The second tab, “LISa Daemon,” also needs to be configured. First, enable both the Send NetBIOS Broadcasts using nmblookup and Send pings(ICMP echo packets). For the “Send pings” entry box, type in the IP address range of your local network. If you’re at home using a residential gateway router of some type, such as a Linksys or Netgear unit, chances are that the range is either 192.168.0.0 or 192.168.1.0. If you’re using a network at work, verify the subnet IP range that LISa should scan with your network administrator.
Pulling up a terminal shell as root and typing ifconfig eth0 should tell you what your current IP address is. Here’s an example:
eth0 Link encap:Ethernet HWaddr 00:0A:E4:24:0E:27
inet addr:192.168.0.100 Bcast:192.168.0.255 Mask:255.255.255.0
inet6 addr: fe80::20a:e4ff:fe24:e27/64 Scope:Link
UP BROADCAST RUNNING MULTICAST MTU:1500 Metric:1
RX packets:62655 errors:0 dropped:0 overruns:0 frame:0
TX packets:75179 errors:0 dropped:0 overruns:0 carrier:0
RX bytes:52661200 (50.2 Mb) TX bytes:9590599 (9.1 Mb)
The line that says inet addr:192.168.0.100 Bcast:192.168.0.255 Mask:255.255.255.0 is the IP address, broadcast address, and subnet mask, in that order. If your machine had those addresses, you’d plug in 192.168.0.0/255.255.255.0 for the “Send pings” entry box and 192.168.0.255/255.255.255.0 for the broadcast network address. (On Class C networks, the broadcast address is always .255. For the “Trusted IP addresses” entry box, you can enter 192.168.0.0/255.255.255.0, which is the same range I entered in the “Send pings” dialog.
In the next tab, “ResLISa Daemon,” enable Send NetBIOS broadcasts during nmblookup and verify that “Trusted network addresses” is set the same as it is for the previous tab. And in the final tab, “lan://& rlan://,” set all of the service links shown in “Check Avaliability.”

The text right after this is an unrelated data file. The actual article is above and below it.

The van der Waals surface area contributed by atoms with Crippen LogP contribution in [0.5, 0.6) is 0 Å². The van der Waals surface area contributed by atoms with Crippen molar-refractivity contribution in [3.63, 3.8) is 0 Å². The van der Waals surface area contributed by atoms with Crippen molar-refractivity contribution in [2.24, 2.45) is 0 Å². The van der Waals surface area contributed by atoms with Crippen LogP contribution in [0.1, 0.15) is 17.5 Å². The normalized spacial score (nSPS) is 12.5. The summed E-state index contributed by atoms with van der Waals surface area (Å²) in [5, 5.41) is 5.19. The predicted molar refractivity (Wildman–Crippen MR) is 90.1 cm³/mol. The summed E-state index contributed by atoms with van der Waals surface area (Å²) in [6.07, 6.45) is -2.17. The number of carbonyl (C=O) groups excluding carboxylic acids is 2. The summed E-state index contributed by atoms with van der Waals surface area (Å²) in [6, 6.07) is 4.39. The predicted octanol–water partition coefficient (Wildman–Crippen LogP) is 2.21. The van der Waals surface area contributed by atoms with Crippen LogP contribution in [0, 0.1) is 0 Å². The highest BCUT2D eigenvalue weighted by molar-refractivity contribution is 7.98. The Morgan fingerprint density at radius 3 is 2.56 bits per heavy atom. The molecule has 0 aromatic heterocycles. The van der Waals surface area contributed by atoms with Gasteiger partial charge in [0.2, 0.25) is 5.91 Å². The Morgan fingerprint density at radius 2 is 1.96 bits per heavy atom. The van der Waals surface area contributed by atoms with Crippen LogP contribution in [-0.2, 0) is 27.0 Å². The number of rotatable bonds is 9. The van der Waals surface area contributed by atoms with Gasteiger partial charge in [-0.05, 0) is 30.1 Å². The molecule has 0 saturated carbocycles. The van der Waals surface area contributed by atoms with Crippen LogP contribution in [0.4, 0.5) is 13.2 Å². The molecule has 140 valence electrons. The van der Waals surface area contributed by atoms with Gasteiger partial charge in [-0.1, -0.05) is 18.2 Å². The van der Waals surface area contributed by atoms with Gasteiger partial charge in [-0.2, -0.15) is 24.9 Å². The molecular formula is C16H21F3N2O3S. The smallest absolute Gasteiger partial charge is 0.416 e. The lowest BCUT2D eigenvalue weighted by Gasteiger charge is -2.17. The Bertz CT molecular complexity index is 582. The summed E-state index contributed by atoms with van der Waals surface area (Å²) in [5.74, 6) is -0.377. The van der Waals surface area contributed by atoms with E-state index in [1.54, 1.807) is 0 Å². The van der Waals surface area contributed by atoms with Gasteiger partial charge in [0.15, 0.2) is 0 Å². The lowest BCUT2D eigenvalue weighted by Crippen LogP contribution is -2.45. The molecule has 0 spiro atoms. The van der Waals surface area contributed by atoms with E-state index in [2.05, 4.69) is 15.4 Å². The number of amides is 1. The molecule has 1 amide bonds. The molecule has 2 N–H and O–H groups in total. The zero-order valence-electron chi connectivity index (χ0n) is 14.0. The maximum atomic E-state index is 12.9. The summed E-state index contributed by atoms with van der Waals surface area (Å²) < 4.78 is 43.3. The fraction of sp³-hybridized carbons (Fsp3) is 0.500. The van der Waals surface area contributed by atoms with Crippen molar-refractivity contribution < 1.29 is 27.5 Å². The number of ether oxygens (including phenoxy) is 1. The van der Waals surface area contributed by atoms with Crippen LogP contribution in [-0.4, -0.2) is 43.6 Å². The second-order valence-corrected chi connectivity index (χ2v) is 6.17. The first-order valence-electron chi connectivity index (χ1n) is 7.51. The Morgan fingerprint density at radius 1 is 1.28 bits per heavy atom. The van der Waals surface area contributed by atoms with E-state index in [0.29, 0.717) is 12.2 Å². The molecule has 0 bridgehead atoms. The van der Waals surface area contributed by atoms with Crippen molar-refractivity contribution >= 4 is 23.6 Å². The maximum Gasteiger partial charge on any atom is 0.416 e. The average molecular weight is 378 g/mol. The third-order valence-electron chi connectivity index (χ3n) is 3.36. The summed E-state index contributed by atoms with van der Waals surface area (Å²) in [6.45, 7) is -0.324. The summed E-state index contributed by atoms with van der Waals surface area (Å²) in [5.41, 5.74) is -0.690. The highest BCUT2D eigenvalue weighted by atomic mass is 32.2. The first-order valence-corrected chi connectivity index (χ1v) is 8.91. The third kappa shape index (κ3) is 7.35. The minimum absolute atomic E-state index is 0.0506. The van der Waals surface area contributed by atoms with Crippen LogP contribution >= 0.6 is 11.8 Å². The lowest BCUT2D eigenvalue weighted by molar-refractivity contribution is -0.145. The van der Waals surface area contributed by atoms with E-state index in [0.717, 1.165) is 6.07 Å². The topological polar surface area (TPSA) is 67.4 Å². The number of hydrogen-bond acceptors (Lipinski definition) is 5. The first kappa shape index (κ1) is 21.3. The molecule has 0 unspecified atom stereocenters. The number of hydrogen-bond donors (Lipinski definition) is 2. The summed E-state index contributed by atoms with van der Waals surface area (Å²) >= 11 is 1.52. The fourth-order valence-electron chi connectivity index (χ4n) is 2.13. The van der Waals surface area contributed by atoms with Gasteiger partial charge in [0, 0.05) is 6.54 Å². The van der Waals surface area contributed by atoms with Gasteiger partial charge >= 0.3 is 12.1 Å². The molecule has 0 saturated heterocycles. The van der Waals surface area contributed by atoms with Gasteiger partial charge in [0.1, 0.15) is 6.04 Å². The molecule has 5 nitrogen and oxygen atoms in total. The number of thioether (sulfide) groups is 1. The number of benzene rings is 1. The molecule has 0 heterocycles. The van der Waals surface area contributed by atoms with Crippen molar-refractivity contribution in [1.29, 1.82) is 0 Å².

After making any change in each tab, hit the “Apply” button so the changes take effect.
Ready, Set, Start, Ready, Set, Go
Ready to start browsing your network? Not so fast. Although all of the services have been to configured to start after reboot, they might not actually be running yet. So, become root and type in the following:
# B<./smb restart>
You should get output like the following:
Shutting down SMB services: [ OK ]
Shutting down NMB services: [ OK ]
Starting SMB services: [ OK ]
Starting NMB services: [ OK ]
As long as you get OK for the latter two lines, you’re good to go.
Next, issue the command to restart the LISa daemon:
# B<./lisa restart>
You should get the following output:
Stopping LISa: [ OK ]
Starting LISa: [ OK ]
Your machine should now be configured to do network browsing. Pull up an instance of Konqueror, select “LAN Browser” on the left, and it should display the list of hosts that LISa has found on the network with browsable shares and services. Drill down into one of the hosts, click “SMB” and you should see all of the Windows file shares on that machine. Choose one or more of those to manipulate files and directories.
See, that wasn’t too bad, was it? Give yourself a nice pat on the back for a job well done.
Jason Perlow is a geek and gastronomer and founder of eGullet.com. You can reach Jason at